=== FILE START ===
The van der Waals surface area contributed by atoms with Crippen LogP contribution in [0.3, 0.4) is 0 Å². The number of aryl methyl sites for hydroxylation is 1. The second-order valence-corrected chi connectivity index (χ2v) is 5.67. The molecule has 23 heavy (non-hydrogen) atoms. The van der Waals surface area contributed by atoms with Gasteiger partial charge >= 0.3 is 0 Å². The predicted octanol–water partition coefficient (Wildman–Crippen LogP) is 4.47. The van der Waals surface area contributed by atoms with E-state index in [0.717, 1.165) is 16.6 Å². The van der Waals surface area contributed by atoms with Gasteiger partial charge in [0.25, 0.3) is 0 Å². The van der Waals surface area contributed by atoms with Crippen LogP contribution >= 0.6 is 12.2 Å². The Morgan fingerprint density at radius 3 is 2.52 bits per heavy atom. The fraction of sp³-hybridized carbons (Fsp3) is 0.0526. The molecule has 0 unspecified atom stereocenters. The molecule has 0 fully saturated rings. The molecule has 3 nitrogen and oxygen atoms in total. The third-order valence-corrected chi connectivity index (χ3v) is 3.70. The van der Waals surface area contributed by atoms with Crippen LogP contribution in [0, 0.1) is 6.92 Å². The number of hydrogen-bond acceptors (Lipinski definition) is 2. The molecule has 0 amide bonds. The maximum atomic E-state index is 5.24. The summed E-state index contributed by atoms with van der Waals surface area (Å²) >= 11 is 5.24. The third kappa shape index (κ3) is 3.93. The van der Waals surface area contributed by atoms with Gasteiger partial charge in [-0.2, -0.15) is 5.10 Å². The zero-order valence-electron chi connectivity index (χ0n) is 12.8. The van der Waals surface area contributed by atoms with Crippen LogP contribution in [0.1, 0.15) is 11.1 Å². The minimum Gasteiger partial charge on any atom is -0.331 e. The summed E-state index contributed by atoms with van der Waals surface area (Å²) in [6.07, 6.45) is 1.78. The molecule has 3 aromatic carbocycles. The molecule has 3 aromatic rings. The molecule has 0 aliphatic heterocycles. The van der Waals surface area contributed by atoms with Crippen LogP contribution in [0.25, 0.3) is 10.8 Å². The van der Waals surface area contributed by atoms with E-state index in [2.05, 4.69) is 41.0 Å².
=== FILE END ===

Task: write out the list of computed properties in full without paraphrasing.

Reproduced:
The van der Waals surface area contributed by atoms with Crippen LogP contribution in [0.3, 0.4) is 0 Å². The number of aryl methyl sites for hydroxylation is 1. The second-order valence-corrected chi connectivity index (χ2v) is 5.67. The molecule has 23 heavy (non-hydrogen) atoms. The van der Waals surface area contributed by atoms with Gasteiger partial charge >= 0.3 is 0 Å². The predicted octanol–water partition coefficient (Wildman–Crippen LogP) is 4.47. The van der Waals surface area contributed by atoms with E-state index in [0.717, 1.165) is 16.6 Å². The van der Waals surface area contributed by atoms with Gasteiger partial charge in [0.25, 0.3) is 0 Å². The van der Waals surface area contributed by atoms with Crippen LogP contribution >= 0.6 is 12.2 Å². The Morgan fingerprint density at radius 3 is 2.52 bits per heavy atom. The fraction of sp³-hybridized carbons (Fsp3) is 0.0526. The molecule has 0 unspecified atom stereocenters. The molecule has 0 fully saturated rings. The molecule has 3 nitrogen and oxygen atoms in total. The third-order valence-corrected chi connectivity index (χ3v) is 3.70. The van der Waals surface area contributed by atoms with Crippen LogP contribution in [0, 0.1) is 6.92 Å². The number of hydrogen-bond acceptors (Lipinski definition) is 2. The molecule has 0 amide bonds. The maximum atomic E-state index is 5.24. The summed E-state index contributed by atoms with van der Waals surface area (Å²) >= 11 is 5.24. The third kappa shape index (κ3) is 3.93. The van der Waals surface area contributed by atoms with Gasteiger partial charge in [-0.2, -0.15) is 5.10 Å². The zero-order valence-electron chi connectivity index (χ0n) is 12.8. The van der Waals surface area contributed by atoms with Crippen LogP contribution in [0.1, 0.15) is 11.1 Å². The minimum Gasteiger partial charge on any atom is -0.331 e. The summed E-state index contributed by atoms with van der Waals surface area (Å²) in [6.07, 6.45) is 1.78. The molecule has 3 aromatic carbocycles. The molecule has 3 aromatic rings. The molecule has 0 aliphatic heterocycles. The van der Waals surface area contributed by atoms with Crippen LogP contribution in [0.25, 0.3) is 10.8 Å². The van der Waals surface area contributed by atoms with E-state index in [2.05, 4.69) is 41.0 Å².